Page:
The Israeli journalist, Gideon Levy, in a talk to the Israel Lobby spoke of three principles believed in by Israelis: 1st is the belief that Israelis are the chosen people”; 2nd is the belief that Israelis are always the victim; 3rd is the belief that Palestinians are less than human, compared to Israelis.

At another talk Gideon Levy noted that “Israeli rage and desire for revenge are not justified…you have to completely ignore the last 100 years in order to believe that Israel is entitled to revenge. They have far more to answer for than the Palestinians. The only way all this can possibly end well is if the U.S. intervenes. I don’t see Israel coming to its senses and developing a conscience without pressure from the outside”. 

He also noted that “ethnic cleansing” by the settlers in the West Bank is supposedly “illegal” but the Israel military protects the settlers. These are Jewish terrorists…burning down houses and fields of Palestinians…under the smokescreen of the Gazan war, There is encouragement of the government…the suffering of Arabs in East Jerusalem…still to some extent, Jerusalem has been annexed by Israel, so these neighborhoods have been invaded by settlers with the help of the police…”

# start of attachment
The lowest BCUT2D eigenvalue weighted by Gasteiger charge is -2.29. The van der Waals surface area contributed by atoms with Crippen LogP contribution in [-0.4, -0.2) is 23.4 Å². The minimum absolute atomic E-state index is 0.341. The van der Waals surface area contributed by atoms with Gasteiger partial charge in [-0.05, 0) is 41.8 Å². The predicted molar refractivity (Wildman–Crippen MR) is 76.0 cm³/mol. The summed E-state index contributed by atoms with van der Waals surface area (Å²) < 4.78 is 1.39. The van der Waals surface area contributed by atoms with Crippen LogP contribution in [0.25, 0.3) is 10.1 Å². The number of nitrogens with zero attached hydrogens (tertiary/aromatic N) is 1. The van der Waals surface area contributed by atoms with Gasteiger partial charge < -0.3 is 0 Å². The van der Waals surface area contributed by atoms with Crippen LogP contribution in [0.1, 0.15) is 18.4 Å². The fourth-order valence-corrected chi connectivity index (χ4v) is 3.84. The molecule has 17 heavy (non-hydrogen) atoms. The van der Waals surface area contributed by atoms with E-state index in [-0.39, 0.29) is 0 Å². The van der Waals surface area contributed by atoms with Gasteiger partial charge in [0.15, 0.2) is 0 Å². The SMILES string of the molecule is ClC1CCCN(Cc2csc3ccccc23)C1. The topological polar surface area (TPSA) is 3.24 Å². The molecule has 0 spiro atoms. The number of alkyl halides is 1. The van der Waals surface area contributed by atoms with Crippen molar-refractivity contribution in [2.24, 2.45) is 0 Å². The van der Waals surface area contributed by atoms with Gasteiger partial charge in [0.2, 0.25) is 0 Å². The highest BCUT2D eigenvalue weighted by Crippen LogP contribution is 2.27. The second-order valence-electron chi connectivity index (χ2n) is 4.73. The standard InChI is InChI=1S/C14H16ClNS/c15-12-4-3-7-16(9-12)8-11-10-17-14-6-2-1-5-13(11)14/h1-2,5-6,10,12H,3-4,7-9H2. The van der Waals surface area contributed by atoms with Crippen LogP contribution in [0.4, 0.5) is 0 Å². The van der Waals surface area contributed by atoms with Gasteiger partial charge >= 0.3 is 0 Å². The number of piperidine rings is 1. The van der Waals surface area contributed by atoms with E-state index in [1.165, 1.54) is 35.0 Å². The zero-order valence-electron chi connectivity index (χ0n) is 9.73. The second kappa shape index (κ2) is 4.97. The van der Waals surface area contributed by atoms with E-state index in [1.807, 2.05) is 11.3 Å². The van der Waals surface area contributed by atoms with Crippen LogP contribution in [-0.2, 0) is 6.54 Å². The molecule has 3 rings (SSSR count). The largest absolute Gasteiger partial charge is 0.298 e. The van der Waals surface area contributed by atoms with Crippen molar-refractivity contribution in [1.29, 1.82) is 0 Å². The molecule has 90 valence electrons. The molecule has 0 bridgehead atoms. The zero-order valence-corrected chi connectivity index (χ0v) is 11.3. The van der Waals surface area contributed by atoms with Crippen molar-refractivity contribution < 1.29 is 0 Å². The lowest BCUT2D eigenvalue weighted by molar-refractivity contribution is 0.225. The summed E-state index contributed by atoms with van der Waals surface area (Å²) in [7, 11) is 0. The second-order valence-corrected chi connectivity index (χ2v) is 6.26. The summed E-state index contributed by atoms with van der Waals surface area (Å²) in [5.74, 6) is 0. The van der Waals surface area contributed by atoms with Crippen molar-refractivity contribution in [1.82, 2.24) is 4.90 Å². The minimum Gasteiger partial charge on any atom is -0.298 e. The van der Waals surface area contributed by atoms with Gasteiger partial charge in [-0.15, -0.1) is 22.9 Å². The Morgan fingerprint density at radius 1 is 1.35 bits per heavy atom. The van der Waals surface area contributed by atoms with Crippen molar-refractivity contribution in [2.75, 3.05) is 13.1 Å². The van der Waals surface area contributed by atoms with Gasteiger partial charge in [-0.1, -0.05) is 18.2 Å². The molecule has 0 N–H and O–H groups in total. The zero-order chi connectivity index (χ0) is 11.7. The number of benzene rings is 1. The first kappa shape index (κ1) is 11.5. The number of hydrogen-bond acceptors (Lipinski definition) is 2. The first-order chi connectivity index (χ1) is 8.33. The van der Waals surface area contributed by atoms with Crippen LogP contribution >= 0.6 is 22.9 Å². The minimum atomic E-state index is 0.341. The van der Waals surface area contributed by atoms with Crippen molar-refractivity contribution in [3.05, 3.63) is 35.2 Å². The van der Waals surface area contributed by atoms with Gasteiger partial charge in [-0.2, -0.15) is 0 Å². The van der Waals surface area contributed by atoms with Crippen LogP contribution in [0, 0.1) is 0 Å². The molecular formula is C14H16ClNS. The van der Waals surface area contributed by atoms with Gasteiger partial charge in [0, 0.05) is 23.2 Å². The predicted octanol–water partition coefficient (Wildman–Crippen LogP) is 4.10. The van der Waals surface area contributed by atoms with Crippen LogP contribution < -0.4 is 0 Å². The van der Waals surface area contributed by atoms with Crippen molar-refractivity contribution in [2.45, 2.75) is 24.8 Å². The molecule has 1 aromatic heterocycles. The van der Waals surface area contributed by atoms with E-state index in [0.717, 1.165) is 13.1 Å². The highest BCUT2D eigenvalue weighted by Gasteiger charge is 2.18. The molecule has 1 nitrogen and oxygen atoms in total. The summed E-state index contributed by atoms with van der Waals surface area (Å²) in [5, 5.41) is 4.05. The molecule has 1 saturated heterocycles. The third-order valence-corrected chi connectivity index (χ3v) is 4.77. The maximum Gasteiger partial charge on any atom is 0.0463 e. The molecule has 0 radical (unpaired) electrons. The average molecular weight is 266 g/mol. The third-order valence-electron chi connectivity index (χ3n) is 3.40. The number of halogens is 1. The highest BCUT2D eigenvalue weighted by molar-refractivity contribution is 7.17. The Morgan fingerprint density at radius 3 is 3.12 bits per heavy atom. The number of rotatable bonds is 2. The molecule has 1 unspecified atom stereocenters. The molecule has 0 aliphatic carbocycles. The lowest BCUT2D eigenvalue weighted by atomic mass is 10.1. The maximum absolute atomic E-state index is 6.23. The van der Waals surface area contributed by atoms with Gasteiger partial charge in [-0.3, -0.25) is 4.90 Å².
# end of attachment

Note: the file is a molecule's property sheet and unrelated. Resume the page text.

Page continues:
This dehumanization of Palestinians is not a new phenomenon. When the British General Dyer massacred 500 nonviolent protestors in Amritsar, India in 1919 he was not reprimanded by the British hierarchy. This flagrant injustice ignited all of India against British rule while Gandhi, who at one time admired the British, became extremely critical of the “evil” that British leaders had succumbed to. Despite being jailed by the British he spent two decades dedicated to expelling Britain from India.